Preview of Digital Footprint MOOC Poster

Alternatively, you could join me for my Cabaret of Dangerous Ideas 2016 show….

Cabaret of Dangerous Ideas 2016 - If I Googled You, What Would I Find? Poster

The Cabaret of Dangerous Ideas runs throughout the Edinburgh Fringe Festival but every performance is different! Each day academics and researchers share their work by proposing a dangerous idea, a provocative question, or a challenge, and the audience are invited to respond, discuss, ask difficult questions, etc. It’s a really fun show to see and to be part of – I’ve now been fortunate enough to be involved each year since it started in 2013. You can see a short video on #codi2016 here:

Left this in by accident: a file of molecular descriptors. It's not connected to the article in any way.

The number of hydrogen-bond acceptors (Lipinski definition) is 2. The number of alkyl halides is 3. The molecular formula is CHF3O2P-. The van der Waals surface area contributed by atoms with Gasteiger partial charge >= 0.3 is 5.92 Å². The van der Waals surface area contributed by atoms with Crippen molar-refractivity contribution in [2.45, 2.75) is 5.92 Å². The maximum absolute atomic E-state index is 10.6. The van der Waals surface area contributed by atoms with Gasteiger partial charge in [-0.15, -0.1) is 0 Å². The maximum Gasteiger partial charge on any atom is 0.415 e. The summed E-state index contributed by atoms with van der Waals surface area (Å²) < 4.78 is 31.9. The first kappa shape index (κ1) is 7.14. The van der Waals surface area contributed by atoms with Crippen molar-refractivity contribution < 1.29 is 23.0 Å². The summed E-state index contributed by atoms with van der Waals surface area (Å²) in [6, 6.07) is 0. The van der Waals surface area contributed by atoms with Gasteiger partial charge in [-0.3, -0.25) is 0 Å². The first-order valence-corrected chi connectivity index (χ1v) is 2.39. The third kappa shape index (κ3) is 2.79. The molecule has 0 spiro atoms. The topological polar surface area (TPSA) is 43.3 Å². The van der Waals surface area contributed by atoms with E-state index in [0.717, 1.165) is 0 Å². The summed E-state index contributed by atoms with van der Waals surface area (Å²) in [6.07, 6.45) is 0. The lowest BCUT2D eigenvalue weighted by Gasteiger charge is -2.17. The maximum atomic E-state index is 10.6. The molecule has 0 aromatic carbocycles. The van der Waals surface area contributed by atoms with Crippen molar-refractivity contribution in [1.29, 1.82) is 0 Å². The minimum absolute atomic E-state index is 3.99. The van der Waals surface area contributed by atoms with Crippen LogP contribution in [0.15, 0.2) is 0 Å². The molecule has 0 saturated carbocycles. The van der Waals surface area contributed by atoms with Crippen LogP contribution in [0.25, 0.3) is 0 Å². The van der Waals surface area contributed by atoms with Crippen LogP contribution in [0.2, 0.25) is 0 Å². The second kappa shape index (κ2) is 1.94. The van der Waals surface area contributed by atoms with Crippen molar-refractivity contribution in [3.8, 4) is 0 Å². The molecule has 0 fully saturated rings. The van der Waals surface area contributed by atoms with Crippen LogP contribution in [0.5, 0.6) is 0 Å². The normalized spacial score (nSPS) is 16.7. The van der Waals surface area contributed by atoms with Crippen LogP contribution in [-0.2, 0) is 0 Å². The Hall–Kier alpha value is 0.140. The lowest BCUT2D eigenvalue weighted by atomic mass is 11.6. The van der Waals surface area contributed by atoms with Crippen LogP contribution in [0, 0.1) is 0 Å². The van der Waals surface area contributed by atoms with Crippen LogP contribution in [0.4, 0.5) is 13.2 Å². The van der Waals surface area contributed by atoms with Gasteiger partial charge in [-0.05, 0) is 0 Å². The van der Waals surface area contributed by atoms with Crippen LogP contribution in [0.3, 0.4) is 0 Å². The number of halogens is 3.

In this year’s show I’ll be talking about some of those core ideas around managing your digital footprint, understanding your online tracks and traces, and reflecting on the type of identity you want to portray online. You can find out more about my show, If I Googled You What Would I Find, in my recent “25 Days of CODI” blog post:

25 Days of CoDI: Day 18

You’ll also find a short promo film for the series of data, identity, and surveillance shows at #codi2016 here:

So… A very busy summer of social media, digital footprints, and exciting new opportunities. Do look out for more news on the MOOC, the YikYak work and the Digital Footprint Training and Consultancy service over the coming weeks and months. And, if you are in Edinburgh this summer, I hope to see you on the 21st at the Stand in the Square!

 

Aug 092016